Further into the gallery is an audio installation titled Playbacks #1–5 (2016), which is composed of five vintage Pioneer Mimmy headphones through which visitors can hear renditions of old love songs like “Bye Bye Blackbird,” “I’m in the Mood for Love,” and “Side By Side.” The audio tracks are lifted directly from the video, so the singer and his accompanying Casio keyboard sound distant, as if they were emanating from a distant room. In previous installations of this piece, Day connected the headphones to old playback units with found cassettes. Realistic Pocket Philosophy (2016) plays a lengthy, found-cassette recording of an elderly man offering extemporaneous musings on life—amateur aphorisms, like “Only you can program your own brain correctly” and “One of the greatest assets in life is a sense of humor,” give insight to the worldview of the man behind the voice. As with Playbacks #1–5, listening to the grainy found recording in Realistic Pocket Philosophy is like encountering a ghost: vaguely eerie and unexpected. Unlike professional audio recordings that try to capture the original acoustic experience, listening to these audio tracks is to be confronted by time and space.
Day first began creating architectural installations as a graduate student at the Cranbrook Academy of Art, and such works have since grown progressively larger and more complex. These works use materials sourced from homes that were once inhabited by friends or strangers. Larger works like In So Much As This (2011) and Bystander (2005) incorporate found doors. Untitled (Staircase) (2005) is a freestanding but distorted staircase constructed with a found balustrade. More recent works, like Shift #2 (2014), continue in this trajectory by incorporating walls and wall coverings while playing with forced perspective and depth of field.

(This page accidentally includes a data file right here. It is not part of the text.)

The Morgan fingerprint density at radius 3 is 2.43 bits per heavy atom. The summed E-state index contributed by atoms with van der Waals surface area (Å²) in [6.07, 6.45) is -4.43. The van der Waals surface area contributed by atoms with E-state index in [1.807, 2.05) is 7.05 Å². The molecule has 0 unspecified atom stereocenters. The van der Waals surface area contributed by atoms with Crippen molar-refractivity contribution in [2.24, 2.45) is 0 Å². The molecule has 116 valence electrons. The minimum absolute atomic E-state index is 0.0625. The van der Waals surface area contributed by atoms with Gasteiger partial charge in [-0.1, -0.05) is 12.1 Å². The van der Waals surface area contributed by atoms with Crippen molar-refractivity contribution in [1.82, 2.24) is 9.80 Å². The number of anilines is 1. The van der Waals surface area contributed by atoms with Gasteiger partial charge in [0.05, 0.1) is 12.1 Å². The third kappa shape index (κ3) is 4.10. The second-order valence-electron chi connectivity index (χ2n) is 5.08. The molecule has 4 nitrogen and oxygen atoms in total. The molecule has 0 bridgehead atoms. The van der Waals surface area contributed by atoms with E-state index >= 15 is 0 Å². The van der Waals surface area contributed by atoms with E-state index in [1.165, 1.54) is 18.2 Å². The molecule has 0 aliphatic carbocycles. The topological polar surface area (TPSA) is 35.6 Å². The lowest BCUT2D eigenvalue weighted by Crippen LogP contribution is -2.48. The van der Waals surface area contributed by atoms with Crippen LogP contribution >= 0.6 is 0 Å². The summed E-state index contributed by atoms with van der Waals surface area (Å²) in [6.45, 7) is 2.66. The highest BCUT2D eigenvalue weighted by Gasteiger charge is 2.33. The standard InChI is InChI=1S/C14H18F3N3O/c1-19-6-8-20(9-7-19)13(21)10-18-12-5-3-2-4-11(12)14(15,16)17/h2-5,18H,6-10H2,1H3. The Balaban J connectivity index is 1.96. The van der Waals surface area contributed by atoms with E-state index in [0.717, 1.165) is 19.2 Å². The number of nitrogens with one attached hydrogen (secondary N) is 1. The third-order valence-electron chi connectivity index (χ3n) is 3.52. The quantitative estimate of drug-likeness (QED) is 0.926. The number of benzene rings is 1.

The light I’ll be (1983) (2016) is the largest piece in Stills and Composites and quietly alludes to the look and atmosphere of the anniversary party. Rather than being a reconstruction of the VFW hall as documented in the video, it is reminiscent of a dreamscape in which only certain scenes are in clear focus. It is a large, white rectangular cube that stands more than eight feet tall and eighteen feet long, with the walls and exterior baseboard matching that of the gallery walls of CUE. At the front of the cube is a shallow coat closet, framed by a set of faux-wood-grain folding doors. Inside the closet is a row of jackets and coats, many of which were found at RAIR and can be dated to the 1960s and 1980s. The coats clearly belonged to different bodies—some are masculine, others are feminine; a few are quite large while others are more petite. As one walks around the piece, a series of narrow openings in the cube offer precise sightlines into a series of interiors. Each view is meticulously composed to feature a single point of focus—in one instance, a pair of vintage eyeglasses rest on the corner of a table, and in another, a door stands slightly ajar. It is possible to approach each of these views as one would a film still, for the particularities of each view can be analyzed as part of a mise-en-scène.
The closing lines of William Carlos Williams’s “A Love Song” reads, “How can I tell / If I shall ever love you again / As I do now?” As one of Day’s favorite poets, Williams has captured the paradoxes of love—it is at once singular and all-encompassing, fleeting yet eternal. A video of a celebration of love inspired Stills and Composites, but by obscuring the objects of affection and making visible the passage of time, Day plays with notions of sentimentality concerning love and loss. The process of sifting through refuse to rescue objects from destruction or neglect is an inherent part of Day’s practice, and through the skillful manipulation of these objects, she reanimates the lives and loves of those who would otherwise be forgotten.
This essay was written by the ART21/CUE Writer-in-Residence, Mimi Cheng, in conjunction with the exhibition Christina P. Day: Stills and Composites, curated by Cecilia Alemani and on view at CUE Art Foundation, October 29–December 16, 2016. The author was mentored by Sara Reisman, the artistic director of the Rubin Foundation. Cheng’s text is included in the free exhibition catalogue, which is available at CUE and online here.
Mimi Cheng is a writer and editor based in Philadelphia. She is currently pursuing her PhD in the Visual and Cultural Studies program at the University of Rochester.